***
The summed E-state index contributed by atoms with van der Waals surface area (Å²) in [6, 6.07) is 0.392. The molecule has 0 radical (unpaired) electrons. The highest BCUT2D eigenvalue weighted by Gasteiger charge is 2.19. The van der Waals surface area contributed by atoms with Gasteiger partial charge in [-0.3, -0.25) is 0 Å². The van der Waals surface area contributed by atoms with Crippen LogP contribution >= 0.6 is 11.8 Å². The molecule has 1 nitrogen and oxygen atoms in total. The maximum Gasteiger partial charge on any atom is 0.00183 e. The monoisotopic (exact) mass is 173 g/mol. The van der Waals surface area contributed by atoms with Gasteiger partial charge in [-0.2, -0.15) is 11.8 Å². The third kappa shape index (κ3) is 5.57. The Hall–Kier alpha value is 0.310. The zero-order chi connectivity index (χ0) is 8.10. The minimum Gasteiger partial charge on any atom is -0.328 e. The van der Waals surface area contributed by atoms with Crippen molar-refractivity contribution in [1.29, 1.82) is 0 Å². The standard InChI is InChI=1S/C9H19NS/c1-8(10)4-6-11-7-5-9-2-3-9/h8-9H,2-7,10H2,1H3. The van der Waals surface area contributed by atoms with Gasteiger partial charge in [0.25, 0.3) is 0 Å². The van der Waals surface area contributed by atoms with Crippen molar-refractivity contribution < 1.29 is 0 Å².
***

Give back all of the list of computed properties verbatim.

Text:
The summed E-state index contributed by atoms with van der Waals surface area (Å²) in [6, 6.07) is 0.392. The molecule has 0 radical (unpaired) electrons. The highest BCUT2D eigenvalue weighted by Gasteiger charge is 2.19. The van der Waals surface area contributed by atoms with Gasteiger partial charge in [-0.3, -0.25) is 0 Å². The van der Waals surface area contributed by atoms with Crippen LogP contribution >= 0.6 is 11.8 Å². The molecule has 1 nitrogen and oxygen atoms in total. The maximum Gasteiger partial charge on any atom is 0.00183 e. The monoisotopic (exact) mass is 173 g/mol. The van der Waals surface area contributed by atoms with Gasteiger partial charge in [-0.2, -0.15) is 11.8 Å². The third kappa shape index (κ3) is 5.57. The Hall–Kier alpha value is 0.310. The zero-order chi connectivity index (χ0) is 8.10. The minimum Gasteiger partial charge on any atom is -0.328 e. The van der Waals surface area contributed by atoms with Crippen molar-refractivity contribution in [1.29, 1.82) is 0 Å². The standard InChI is InChI=1S/C9H19NS/c1-8(10)4-6-11-7-5-9-2-3-9/h8-9H,2-7,10H2,1H3. The van der Waals surface area contributed by atoms with Gasteiger partial charge in [0.25, 0.3) is 0 Å². The van der Waals surface area contributed by atoms with Crippen molar-refractivity contribution < 1.29 is 0 Å².